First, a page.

LONDON (UK) – In the aftermath of Brexit, UK’s financial services industry should focus on winning business in the United States and Asia rather than the European Union, says Barclays CEO Jes Staley.
While still the only global financial centre to rival New York, the City of London has seen some business and job losses since Britain’s shock 2016 Brexit vote and has been largely cut off from the EU, its biggest single customer, by the divorce.
However, some see the distancing of London from Europe as an opportunity for it to carve out a more dynamic global role.
“Brexit is more than likely on the positive side than on the negative side,” Barclays CEO Staley told in an interview.
“What London needs to be focused on is not Frankfurt or Paris, [it] needs to be focused on New York and Singapore,” Staley, an American banker who spent 30 years in senior roles at U.S. financial services giant JPMorgan, added.
New York retained the top spot in a survey of global financial centres published in September by Global Financial Centres Index, with London strengthening its position in second.
While trading in euro shares and some derivatives has left for other European centres, including some to New York, since Brexit, no one European competitor has emerged as a dominant force in the EU and so London views New York, Shanghai, Tokyo, Hong Kong and Singapore as its true rivals.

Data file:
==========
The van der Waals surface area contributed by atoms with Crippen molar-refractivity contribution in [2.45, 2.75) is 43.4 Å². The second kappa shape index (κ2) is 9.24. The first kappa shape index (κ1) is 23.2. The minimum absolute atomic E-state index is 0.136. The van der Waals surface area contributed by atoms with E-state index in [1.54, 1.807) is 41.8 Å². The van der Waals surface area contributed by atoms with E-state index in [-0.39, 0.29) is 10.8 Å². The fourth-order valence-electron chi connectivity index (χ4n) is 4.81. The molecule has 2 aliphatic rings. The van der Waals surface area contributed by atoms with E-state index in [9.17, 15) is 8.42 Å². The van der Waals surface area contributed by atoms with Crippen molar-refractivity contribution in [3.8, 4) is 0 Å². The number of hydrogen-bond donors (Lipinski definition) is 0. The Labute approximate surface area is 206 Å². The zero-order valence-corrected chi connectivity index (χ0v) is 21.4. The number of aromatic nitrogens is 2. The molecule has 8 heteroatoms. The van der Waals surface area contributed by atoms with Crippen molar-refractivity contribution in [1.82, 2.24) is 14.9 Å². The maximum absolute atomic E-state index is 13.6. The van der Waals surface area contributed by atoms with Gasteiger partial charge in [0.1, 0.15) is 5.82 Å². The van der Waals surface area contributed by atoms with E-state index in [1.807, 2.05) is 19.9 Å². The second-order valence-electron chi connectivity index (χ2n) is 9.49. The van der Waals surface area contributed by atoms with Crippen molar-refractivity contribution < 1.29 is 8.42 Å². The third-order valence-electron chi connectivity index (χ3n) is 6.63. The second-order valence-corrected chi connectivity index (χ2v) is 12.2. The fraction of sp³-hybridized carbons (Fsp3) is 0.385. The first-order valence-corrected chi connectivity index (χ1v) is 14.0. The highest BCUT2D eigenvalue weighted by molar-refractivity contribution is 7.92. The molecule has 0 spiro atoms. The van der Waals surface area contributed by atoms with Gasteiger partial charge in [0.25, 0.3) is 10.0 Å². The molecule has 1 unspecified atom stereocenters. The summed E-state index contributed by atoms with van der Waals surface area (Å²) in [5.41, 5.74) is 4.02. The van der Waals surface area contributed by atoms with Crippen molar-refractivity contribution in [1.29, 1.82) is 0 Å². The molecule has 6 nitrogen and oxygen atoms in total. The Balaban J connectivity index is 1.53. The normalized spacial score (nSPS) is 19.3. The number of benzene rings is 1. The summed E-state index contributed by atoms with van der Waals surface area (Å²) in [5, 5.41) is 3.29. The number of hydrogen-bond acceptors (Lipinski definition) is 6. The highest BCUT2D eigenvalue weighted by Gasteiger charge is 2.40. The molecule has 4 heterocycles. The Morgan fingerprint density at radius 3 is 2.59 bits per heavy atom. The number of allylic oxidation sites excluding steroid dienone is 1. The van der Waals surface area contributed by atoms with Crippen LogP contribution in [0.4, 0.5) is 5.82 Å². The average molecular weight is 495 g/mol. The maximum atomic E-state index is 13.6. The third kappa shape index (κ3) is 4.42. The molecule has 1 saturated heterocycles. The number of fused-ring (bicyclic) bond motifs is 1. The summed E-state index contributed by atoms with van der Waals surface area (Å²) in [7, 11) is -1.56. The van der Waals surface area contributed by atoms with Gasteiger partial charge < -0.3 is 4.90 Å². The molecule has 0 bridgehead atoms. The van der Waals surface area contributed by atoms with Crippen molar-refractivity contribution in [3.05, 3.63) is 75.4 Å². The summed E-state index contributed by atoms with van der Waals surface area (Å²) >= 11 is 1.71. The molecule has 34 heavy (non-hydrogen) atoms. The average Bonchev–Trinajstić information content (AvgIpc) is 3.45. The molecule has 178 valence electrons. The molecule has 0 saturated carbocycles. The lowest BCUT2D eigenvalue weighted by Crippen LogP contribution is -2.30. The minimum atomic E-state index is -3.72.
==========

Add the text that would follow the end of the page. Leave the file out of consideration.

London dominates the world’s $6.6 trillion-a-day foreign exchange market, is the biggest centre for international banking and the second largest fintech hub after the United States.
“What the UK needs and London needs, is to make sure that the City is one of the best places, whether [it is in terms of] regulation or law or language, or talent,” Staley said.
Echoing other leading City of London figures, he cautioned, however, against a bonfire of regulation.
“I wouldn’t burn one piece of regulation,” added the boss of Barclays, which he said employs some 50,000 people in the United Kingdom, roughly 20,000 outside of the UK and 10,000 in the U.S.
“Some amount of capital has moved but London is still obviously the main centre for Barclays….there are some jobs that are going to Europe, that otherwise would have been in the UK, but it’s in the hundreds,” Staley added.